Flesh on the critical bones
Like an intellectual version of a now mortgaged and married college football player I decided wanted to re-introduce myself to literary theory and criticism. Even phrasing it like that, 're-introduce', creates more dissassociation from the practice than I'm comfortable with, but truthfulness to oneself matters: I've been an avid reader, not a critic.
This is one of the reasons I read Eagleton's After Theory (the main reason was it simply interested me). The introduction to The Norton Anthology of Theory and Criticism is the re-introduction I really wanted. Why did my lecturers never give me this context? If they had sat on my knee, looked me in the eye and said 'read this photocopy here, it's got a little bit about classical and neoclassical criticism, renaissance and romantic theory, Marxism and psychoanalysis and where you should give a damn about this anachronistic twaddle about class struggle and dreams. And there's something about formalism too, which is what you've been doing since IGCSE despite no one telling you as much, and then there's structuralism and post-structuralism, neither as tedious as they sound and neither as daft as deconstruction. And then there's the random bits and pieces, you know, the women and the gays and the foreigners. And then, to bring us up-to-date, there's cultural studies and new historicism, which are probably the best bits right now.' That would have been helpful.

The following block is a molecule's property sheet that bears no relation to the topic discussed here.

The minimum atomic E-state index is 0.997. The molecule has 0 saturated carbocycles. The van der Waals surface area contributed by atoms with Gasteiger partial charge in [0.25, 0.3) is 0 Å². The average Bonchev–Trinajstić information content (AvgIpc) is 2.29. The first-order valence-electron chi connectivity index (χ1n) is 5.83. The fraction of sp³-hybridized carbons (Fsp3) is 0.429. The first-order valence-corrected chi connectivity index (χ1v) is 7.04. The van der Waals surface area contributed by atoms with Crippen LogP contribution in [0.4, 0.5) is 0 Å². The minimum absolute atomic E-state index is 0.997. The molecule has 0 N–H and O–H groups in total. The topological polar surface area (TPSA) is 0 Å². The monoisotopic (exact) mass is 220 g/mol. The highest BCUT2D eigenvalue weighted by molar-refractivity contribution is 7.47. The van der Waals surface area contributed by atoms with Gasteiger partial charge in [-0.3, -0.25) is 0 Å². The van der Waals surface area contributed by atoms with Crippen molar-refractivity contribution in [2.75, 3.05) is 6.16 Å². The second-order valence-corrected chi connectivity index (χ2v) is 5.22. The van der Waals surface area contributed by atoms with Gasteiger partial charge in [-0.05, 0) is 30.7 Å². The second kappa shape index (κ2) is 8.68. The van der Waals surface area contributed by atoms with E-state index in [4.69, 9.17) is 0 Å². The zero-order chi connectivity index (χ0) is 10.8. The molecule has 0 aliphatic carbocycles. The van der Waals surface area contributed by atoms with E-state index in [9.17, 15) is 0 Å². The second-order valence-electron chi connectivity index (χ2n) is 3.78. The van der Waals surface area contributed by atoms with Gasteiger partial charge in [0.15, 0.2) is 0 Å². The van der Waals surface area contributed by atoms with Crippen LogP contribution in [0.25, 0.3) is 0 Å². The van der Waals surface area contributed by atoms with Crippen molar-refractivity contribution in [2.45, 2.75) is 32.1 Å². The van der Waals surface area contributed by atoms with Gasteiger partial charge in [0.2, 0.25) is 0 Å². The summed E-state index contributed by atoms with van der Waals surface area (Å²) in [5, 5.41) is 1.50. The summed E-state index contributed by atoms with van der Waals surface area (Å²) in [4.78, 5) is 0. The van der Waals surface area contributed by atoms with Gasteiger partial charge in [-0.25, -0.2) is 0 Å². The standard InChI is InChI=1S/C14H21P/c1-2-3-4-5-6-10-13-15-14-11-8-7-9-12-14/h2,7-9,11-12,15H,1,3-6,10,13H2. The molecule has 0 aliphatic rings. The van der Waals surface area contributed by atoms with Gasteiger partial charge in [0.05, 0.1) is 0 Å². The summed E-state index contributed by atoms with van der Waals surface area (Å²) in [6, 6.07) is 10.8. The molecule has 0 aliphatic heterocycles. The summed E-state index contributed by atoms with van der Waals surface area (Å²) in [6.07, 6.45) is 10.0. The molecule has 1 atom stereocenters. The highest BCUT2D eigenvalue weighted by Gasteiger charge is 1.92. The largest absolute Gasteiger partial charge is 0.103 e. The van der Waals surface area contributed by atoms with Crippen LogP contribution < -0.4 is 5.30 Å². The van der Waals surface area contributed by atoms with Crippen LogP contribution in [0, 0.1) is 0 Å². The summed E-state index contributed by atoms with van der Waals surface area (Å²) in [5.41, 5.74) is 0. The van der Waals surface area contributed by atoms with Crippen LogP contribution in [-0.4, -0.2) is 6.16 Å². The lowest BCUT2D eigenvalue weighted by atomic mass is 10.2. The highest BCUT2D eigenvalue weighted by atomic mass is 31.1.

I went on to read Chinua Achebe on the racism in The Heart of Darkness. He thinks the undisputable racism knocks if off the top rung: he thinks anything so unaware and callous about the suffering of Africans is beyond the pale. I'm close to agreeing that it is debased by Conrad's racism urges, but I have a lot of sympathy with the new historical approach: we're post 60s civil rights and third or fourth wave feminist. It's not a case of forgiving Conrad, it's a case that maybe we don't have a right to forgive him. Hella racist though, not doubt about that.